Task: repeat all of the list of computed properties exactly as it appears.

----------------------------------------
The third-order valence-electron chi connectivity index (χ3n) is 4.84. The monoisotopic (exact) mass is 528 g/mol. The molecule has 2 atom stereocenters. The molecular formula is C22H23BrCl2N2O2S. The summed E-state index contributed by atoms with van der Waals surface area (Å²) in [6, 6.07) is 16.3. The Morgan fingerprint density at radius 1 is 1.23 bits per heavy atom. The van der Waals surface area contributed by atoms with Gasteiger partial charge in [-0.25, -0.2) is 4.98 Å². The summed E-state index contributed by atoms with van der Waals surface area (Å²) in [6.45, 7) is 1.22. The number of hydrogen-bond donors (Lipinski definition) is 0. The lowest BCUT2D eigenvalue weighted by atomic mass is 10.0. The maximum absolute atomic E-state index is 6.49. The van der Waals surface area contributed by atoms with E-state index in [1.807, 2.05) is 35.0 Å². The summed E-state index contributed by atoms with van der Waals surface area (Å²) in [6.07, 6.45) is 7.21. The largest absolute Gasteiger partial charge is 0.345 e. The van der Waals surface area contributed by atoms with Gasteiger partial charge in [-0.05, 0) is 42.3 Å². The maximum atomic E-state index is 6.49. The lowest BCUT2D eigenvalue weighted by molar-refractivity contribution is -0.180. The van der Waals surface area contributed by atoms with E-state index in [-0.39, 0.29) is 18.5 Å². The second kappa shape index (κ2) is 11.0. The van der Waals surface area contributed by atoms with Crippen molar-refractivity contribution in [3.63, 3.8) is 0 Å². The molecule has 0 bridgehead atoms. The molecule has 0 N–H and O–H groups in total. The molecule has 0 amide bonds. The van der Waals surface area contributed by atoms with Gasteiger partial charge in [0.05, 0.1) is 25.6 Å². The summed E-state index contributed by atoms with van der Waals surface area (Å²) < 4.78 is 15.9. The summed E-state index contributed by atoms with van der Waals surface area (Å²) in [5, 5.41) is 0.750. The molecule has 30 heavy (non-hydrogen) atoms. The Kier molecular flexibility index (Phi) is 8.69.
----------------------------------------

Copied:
The third-order valence-electron chi connectivity index (χ3n) is 4.84. The monoisotopic (exact) mass is 528 g/mol. The molecule has 2 atom stereocenters. The molecular formula is C22H23BrCl2N2O2S. The summed E-state index contributed by atoms with van der Waals surface area (Å²) in [6, 6.07) is 16.3. The Morgan fingerprint density at radius 1 is 1.23 bits per heavy atom. The van der Waals surface area contributed by atoms with Gasteiger partial charge in [-0.25, -0.2) is 4.98 Å². The summed E-state index contributed by atoms with van der Waals surface area (Å²) in [6.45, 7) is 1.22. The number of hydrogen-bond donors (Lipinski definition) is 0. The lowest BCUT2D eigenvalue weighted by atomic mass is 10.0. The maximum absolute atomic E-state index is 6.49. The van der Waals surface area contributed by atoms with E-state index in [1.807, 2.05) is 35.0 Å². The summed E-state index contributed by atoms with van der Waals surface area (Å²) in [6.07, 6.45) is 7.21. The largest absolute Gasteiger partial charge is 0.345 e. The van der Waals surface area contributed by atoms with Gasteiger partial charge in [-0.05, 0) is 42.3 Å². The maximum atomic E-state index is 6.49. The lowest BCUT2D eigenvalue weighted by molar-refractivity contribution is -0.180. The van der Waals surface area contributed by atoms with E-state index in [-0.39, 0.29) is 18.5 Å². The second kappa shape index (κ2) is 11.0. The van der Waals surface area contributed by atoms with Crippen molar-refractivity contribution in [3.63, 3.8) is 0 Å². The molecule has 0 bridgehead atoms. The molecule has 0 N–H and O–H groups in total. The molecule has 0 amide bonds. The van der Waals surface area contributed by atoms with Gasteiger partial charge in [0.05, 0.1) is 25.6 Å². The summed E-state index contributed by atoms with van der Waals surface area (Å²) < 4.78 is 15.9. The summed E-state index contributed by atoms with van der Waals surface area (Å²) in [5, 5.41) is 0.750. The molecule has 30 heavy (non-hydrogen) atoms. The Kier molecular flexibility index (Phi) is 8.69.